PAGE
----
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Ailing neck sidelines Prince Fielder

ARLINGTON, Texas -- There seems to be no relief in sight for the Texas Rangers' injury epidemic.

Add slugger Prince Fielder to the list due to a herniated disk in his neck. Fielder received a nerve-root injection Saturday morning, and the club hopes he can play on Tuesday, assuming it alleviates the pain.

Fielder told the team about his stiff neck three or four weeks ago and has played through it. He took some anti-inflammatory medicine, which helped a little, but the club and Fielder decided to try the injection after Fielder saw spine specialist Dr. Drew Dossett.

According to Rangers general manager Jon Daniels, Fielder won't necessarily need offseason surgery, though nothing has been ruled out. The team plans to wait to see how he reacts to the injection.

"It sounds like he's probably been dealing with it more than just this year," Daniels said. "It's gotten to a point where it was an issue for him."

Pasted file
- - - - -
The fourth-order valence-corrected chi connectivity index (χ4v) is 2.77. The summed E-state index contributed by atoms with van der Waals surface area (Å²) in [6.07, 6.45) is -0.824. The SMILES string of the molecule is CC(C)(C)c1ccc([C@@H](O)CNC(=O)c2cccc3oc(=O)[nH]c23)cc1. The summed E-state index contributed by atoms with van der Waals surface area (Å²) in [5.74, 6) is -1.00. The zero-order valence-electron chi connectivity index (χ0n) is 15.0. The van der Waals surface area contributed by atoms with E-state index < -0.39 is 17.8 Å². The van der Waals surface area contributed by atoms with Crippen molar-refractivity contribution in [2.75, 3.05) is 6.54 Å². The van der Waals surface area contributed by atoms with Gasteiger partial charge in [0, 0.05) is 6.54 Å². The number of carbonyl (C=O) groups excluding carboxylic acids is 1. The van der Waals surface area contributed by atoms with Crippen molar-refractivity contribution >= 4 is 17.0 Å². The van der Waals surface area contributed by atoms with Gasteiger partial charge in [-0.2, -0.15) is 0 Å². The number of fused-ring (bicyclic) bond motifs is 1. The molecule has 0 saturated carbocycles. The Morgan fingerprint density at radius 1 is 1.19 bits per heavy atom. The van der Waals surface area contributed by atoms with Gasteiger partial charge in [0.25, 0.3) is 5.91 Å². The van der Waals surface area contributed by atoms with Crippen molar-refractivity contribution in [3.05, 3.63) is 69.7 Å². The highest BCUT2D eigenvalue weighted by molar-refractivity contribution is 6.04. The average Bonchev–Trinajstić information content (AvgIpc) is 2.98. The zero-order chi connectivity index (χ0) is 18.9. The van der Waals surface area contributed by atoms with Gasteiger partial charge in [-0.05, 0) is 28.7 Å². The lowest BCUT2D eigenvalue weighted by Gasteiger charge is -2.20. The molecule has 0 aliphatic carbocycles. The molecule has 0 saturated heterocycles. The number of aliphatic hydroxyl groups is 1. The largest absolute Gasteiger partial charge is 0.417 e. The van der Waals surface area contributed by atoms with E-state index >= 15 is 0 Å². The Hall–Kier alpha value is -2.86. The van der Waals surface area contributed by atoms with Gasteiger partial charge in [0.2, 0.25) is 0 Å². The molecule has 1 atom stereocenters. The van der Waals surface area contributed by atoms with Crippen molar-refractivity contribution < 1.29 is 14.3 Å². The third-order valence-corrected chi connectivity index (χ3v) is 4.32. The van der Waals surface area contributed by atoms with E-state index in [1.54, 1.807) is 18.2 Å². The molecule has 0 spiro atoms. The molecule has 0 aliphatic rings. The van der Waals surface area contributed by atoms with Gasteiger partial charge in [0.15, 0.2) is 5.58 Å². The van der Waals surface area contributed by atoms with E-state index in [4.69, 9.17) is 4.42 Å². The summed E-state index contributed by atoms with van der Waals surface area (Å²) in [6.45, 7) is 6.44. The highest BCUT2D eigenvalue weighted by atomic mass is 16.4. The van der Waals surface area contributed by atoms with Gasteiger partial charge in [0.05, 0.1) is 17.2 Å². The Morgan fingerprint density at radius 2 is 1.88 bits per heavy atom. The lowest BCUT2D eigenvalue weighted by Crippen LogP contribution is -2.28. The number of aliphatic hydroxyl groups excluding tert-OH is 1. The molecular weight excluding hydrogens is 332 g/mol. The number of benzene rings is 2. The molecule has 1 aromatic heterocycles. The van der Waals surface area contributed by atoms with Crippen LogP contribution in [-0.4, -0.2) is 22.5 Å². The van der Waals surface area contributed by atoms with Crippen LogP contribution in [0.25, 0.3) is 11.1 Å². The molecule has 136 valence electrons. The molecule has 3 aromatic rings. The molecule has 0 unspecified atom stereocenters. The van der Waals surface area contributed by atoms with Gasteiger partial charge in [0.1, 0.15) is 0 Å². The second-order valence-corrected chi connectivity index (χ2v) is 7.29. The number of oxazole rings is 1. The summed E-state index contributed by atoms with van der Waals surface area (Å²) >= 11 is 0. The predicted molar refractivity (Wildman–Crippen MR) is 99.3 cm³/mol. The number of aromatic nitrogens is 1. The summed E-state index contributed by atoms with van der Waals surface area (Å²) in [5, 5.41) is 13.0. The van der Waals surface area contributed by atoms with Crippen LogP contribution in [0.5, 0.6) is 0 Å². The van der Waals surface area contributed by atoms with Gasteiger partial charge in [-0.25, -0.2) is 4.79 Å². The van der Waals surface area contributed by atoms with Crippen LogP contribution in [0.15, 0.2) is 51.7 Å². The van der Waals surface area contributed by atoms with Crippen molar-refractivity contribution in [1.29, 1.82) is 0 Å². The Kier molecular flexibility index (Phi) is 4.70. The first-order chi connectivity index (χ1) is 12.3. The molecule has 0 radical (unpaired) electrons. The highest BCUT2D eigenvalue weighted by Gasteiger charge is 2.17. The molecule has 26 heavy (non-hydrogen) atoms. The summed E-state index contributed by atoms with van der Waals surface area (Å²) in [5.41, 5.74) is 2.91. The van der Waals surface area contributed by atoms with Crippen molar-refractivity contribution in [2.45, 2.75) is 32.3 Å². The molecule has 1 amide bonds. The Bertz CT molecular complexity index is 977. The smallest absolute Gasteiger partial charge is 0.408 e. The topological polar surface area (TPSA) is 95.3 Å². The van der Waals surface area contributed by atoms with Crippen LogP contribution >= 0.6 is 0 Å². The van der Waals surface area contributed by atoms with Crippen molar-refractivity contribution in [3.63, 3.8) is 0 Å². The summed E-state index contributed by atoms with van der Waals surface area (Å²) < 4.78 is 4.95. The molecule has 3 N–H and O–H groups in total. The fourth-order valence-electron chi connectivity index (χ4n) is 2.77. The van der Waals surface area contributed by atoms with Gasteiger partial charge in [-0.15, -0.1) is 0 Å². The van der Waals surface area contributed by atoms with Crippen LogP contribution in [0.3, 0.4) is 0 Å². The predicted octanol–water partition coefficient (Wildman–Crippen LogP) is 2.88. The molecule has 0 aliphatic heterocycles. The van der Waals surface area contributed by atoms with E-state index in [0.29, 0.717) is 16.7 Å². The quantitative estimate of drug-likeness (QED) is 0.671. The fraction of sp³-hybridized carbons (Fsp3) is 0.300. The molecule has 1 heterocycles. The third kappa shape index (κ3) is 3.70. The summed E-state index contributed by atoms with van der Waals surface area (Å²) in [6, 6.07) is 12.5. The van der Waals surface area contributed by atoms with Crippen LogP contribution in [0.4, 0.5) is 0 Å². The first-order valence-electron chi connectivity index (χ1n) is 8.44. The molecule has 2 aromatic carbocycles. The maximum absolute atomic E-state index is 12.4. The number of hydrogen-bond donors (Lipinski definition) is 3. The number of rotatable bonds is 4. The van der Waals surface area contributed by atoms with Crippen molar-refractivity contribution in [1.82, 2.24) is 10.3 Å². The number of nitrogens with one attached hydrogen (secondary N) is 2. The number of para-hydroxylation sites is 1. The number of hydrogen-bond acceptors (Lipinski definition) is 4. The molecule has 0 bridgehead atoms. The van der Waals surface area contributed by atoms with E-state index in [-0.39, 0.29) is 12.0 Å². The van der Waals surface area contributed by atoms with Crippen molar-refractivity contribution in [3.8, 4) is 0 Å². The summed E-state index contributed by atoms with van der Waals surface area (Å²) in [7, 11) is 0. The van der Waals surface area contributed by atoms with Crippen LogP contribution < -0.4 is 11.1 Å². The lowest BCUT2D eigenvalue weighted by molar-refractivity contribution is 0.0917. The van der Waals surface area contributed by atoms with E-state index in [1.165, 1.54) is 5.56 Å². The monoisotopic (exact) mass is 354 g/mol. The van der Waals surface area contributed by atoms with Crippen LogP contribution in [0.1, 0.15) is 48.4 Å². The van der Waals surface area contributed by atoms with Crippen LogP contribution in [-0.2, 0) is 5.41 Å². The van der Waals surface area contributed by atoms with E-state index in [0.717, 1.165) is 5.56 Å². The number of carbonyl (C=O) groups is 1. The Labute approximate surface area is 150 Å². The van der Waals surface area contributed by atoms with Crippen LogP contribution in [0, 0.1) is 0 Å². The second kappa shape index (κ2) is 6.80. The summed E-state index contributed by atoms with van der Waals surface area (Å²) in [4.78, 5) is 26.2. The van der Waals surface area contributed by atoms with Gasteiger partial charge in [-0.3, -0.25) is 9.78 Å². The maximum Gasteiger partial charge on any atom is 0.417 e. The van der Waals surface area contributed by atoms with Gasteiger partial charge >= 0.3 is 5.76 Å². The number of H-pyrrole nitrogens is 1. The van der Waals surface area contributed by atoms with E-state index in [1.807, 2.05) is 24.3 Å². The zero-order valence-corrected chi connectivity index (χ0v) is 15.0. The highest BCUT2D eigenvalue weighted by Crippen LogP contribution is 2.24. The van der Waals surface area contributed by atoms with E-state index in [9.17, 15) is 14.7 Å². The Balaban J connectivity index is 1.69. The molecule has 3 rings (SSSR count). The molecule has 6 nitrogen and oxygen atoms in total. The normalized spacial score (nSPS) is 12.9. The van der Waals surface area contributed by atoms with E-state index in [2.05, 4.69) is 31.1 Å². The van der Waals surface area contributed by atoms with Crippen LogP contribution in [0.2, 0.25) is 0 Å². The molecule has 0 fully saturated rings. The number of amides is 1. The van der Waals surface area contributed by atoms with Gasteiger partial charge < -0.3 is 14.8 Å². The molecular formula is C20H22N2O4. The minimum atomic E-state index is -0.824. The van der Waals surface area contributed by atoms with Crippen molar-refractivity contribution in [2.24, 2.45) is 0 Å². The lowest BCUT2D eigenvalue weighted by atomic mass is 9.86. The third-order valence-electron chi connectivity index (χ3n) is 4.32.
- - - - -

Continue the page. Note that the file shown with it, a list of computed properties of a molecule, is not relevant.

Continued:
Fielder, 29, has just three home runs and 16 RBIs this season. He also struggled at the end of last season while with the Detroit Tigers, who traded him to the Rangers for second baseman Ian Kinsler.

"Putting two and two together, it stands to reason it [the neck] would be affecting his swing," Daniels said. "He described it as a lack of strength in his left arm as the main symptom. For the type of hitter he is, I certainly think that could impact his ability to hit for power."

Fielder tried to play through it and was hitting the ball better, going 6-for-10 in Houston and batting .350 in his last 12 games.

"He takes a lot of pride in being there for his teammates and playing every day," Daniels said. "We got to a point where [manager Ron Washington] and the medical team told him, 'You're not letting anybody down. We want to get you right.'"

Daniels said Fielder and Kinsler were not given physicals as part of the trade in November, though the teams' medical staffs exchanged information on each player.

Daniels said Fielder's neck injury wasn't something the club likely would have discovered in a physical anyway, and it didn't come up in his spring training exam, either.

"He had never been symptomatic, so I don't know that we would have done cervical X-rays and an MRI. That's not standard," Daniels said.

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